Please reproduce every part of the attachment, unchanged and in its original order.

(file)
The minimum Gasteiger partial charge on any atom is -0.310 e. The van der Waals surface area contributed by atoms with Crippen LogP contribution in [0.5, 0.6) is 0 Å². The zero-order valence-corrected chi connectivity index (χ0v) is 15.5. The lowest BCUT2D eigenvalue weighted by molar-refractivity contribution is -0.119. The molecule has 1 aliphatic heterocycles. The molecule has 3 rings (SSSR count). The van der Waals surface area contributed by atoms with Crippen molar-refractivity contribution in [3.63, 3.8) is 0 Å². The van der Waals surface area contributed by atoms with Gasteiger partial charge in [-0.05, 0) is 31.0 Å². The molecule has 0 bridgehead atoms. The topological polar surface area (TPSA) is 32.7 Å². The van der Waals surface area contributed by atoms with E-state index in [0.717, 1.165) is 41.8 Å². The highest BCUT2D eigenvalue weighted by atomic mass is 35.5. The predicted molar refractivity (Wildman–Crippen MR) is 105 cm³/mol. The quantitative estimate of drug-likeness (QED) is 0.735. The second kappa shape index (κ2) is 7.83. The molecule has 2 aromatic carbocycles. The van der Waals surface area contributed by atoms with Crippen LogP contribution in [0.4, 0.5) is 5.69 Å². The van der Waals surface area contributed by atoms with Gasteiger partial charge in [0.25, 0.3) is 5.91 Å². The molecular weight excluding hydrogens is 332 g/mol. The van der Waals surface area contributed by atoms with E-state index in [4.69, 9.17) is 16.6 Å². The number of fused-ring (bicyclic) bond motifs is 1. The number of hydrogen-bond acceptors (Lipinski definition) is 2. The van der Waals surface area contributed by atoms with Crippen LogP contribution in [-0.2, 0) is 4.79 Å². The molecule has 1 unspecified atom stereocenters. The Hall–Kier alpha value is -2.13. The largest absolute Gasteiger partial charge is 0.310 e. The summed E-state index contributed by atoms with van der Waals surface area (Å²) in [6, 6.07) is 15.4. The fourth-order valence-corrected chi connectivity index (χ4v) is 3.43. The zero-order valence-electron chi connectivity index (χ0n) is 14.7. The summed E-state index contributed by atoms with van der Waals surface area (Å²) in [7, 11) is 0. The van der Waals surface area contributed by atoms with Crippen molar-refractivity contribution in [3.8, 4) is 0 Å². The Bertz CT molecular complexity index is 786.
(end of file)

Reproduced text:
The minimum Gasteiger partial charge on any atom is -0.310 e. The van der Waals surface area contributed by atoms with Crippen LogP contribution in [0.5, 0.6) is 0 Å². The zero-order valence-corrected chi connectivity index (χ0v) is 15.5. The lowest BCUT2D eigenvalue weighted by molar-refractivity contribution is -0.119. The molecule has 1 aliphatic heterocycles. The molecule has 3 rings (SSSR count). The van der Waals surface area contributed by atoms with Crippen molar-refractivity contribution in [3.63, 3.8) is 0 Å². The van der Waals surface area contributed by atoms with Gasteiger partial charge in [-0.05, 0) is 31.0 Å². The molecule has 0 bridgehead atoms. The topological polar surface area (TPSA) is 32.7 Å². The van der Waals surface area contributed by atoms with E-state index in [0.717, 1.165) is 41.8 Å². The highest BCUT2D eigenvalue weighted by atomic mass is 35.5. The predicted molar refractivity (Wildman–Crippen MR) is 105 cm³/mol. The quantitative estimate of drug-likeness (QED) is 0.735. The second kappa shape index (κ2) is 7.83. The molecule has 2 aromatic carbocycles. The van der Waals surface area contributed by atoms with Crippen LogP contribution in [0.4, 0.5) is 5.69 Å². The van der Waals surface area contributed by atoms with Gasteiger partial charge in [0.25, 0.3) is 5.91 Å². The molecular weight excluding hydrogens is 332 g/mol. The van der Waals surface area contributed by atoms with E-state index in [4.69, 9.17) is 16.6 Å². The number of fused-ring (bicyclic) bond motifs is 1. The number of hydrogen-bond acceptors (Lipinski definition) is 2. The van der Waals surface area contributed by atoms with Crippen LogP contribution in [-0.2, 0) is 4.79 Å². The molecule has 1 unspecified atom stereocenters. The Hall–Kier alpha value is -2.13. The largest absolute Gasteiger partial charge is 0.310 e. The summed E-state index contributed by atoms with van der Waals surface area (Å²) in [6, 6.07) is 15.4. The fourth-order valence-corrected chi connectivity index (χ4v) is 3.43. The zero-order valence-electron chi connectivity index (χ0n) is 14.7. The summed E-state index contributed by atoms with van der Waals surface area (Å²) in [7, 11) is 0. The van der Waals surface area contributed by atoms with Crippen molar-refractivity contribution in [3.8, 4) is 0 Å². The Bertz CT molecular complexity index is 786.